PracticeAuditBig Four branded an ‘oligopoly’ as Lords call for OFT inquiry

Big Four branded an 'oligopoly' as Lords call for OFT inquiry

Lords committee describes the Big Four as an oligopoly and calls for an Office of Fair Trading investigation

THE HOUSE OF LORDS has described the position of the Big Four firms as an “oligopoly” and called for an investigation by the Office of Fair Trading, and possibly even the involvement of the Competition Commission, to increase competition in the market for big company audits.

The economic affairs committee’s report on auditors concludes that the OFT needs to look at banking covenants that restrict companies to Big Four auditors; the unlimited liability of auditors; limits on ownership of audit firms and, critically, the expansion of audit to cover risk management and client business models.

The report also recommends mandatory retendering of audits for FTSE350 companies, with a non Big Four firm invited to tender.

Privately however the Lords believe the expansion of audit responsibilities could be the way to encourage more competition.

On audit committees the report recommends they should publish reports covering significant financial reporting issues and the basis for tendering and choice of auditor. Audit committees are also called on to hold regular meetings with major shareholders.

However, the report rejects calls for mandatory auditor rotation, joint audit or limits to the number of big public company audits any one firm can hold.

Committee chairman Lord MacGregor (pictured above) said in a statement: “Our inquiry has revealed widespread concerns about the Big Four’s dominance and the risk that they could become the Big Three.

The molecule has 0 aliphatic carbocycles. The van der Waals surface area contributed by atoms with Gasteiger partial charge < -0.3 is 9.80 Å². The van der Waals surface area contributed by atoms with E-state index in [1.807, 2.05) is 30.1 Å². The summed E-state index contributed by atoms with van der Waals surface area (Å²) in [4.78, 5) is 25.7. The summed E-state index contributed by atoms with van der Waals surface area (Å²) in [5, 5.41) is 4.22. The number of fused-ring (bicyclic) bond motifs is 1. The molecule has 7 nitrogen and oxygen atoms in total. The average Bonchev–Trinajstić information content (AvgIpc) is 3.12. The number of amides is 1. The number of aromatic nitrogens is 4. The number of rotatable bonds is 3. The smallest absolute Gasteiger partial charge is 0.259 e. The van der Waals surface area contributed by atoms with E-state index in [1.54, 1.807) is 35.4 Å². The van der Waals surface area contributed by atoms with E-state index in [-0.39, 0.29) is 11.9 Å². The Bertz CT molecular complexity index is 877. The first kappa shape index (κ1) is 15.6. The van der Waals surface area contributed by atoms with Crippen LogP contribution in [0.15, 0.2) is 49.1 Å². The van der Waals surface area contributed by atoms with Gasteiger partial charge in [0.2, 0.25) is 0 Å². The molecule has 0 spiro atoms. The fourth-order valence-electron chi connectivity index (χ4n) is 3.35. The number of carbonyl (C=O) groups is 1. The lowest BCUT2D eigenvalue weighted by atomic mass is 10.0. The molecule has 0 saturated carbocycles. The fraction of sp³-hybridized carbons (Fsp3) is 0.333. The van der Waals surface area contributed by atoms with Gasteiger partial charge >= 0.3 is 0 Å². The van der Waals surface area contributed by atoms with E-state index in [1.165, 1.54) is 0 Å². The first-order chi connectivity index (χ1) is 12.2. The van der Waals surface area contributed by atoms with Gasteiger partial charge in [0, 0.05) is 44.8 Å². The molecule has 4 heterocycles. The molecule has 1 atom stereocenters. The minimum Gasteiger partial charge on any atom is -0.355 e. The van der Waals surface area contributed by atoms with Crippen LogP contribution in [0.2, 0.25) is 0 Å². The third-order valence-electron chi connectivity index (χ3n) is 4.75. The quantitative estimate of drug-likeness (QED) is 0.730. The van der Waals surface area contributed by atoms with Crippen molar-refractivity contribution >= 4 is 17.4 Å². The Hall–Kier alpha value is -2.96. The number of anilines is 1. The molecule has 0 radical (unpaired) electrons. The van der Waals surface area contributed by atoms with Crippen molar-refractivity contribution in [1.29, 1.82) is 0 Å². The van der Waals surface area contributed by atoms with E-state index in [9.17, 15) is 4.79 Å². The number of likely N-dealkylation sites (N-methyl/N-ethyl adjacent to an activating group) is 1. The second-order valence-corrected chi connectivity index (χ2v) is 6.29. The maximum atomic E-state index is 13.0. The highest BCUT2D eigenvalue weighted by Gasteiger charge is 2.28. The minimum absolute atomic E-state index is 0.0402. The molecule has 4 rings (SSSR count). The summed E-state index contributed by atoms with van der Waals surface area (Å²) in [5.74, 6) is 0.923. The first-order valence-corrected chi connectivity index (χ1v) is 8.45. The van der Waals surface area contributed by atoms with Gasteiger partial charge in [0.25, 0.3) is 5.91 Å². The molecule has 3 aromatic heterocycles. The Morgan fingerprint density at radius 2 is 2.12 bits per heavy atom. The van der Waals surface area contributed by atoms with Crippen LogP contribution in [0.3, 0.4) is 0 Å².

“Our report makes several recommendations to reduce this dominance but we feel that this market concentration is of such significance that a thorough review of the issues by the Office of Fair Trading and possibly the Competition Commission is now overdue.”

The Lords report criticises the industry regulator, the Financial Reporting Council and the business minister Ed Davey for falling short in their efforts to deal with the competition issue.

“The last set of recommendations from the Financial Reporting Council’s Market Participants Group in 2007 lacked teeth. It has had no effect in lessening the dominance of the Big Four,” said the Lords report.

The Lords concluded that proposals from the business minister would achieve no more than the FRC has already failed to achieve.

“We were disappointed that the minister is not more ambitious. We would expect exactly the same result for the measures he advocated to our committee as the FRC’s measures have had,” said the report, and added, “they do not add up to a policy of creating greater competition and choice, of altering the current oligopolistic situation, or of addressing the risks of the Big Four coming down to a Big Three.”

 

(Picture shows Lord MacGregor, chairman of the Lords economic affairs committee unveiling the report ©Iain Winfield/Incisve Media)

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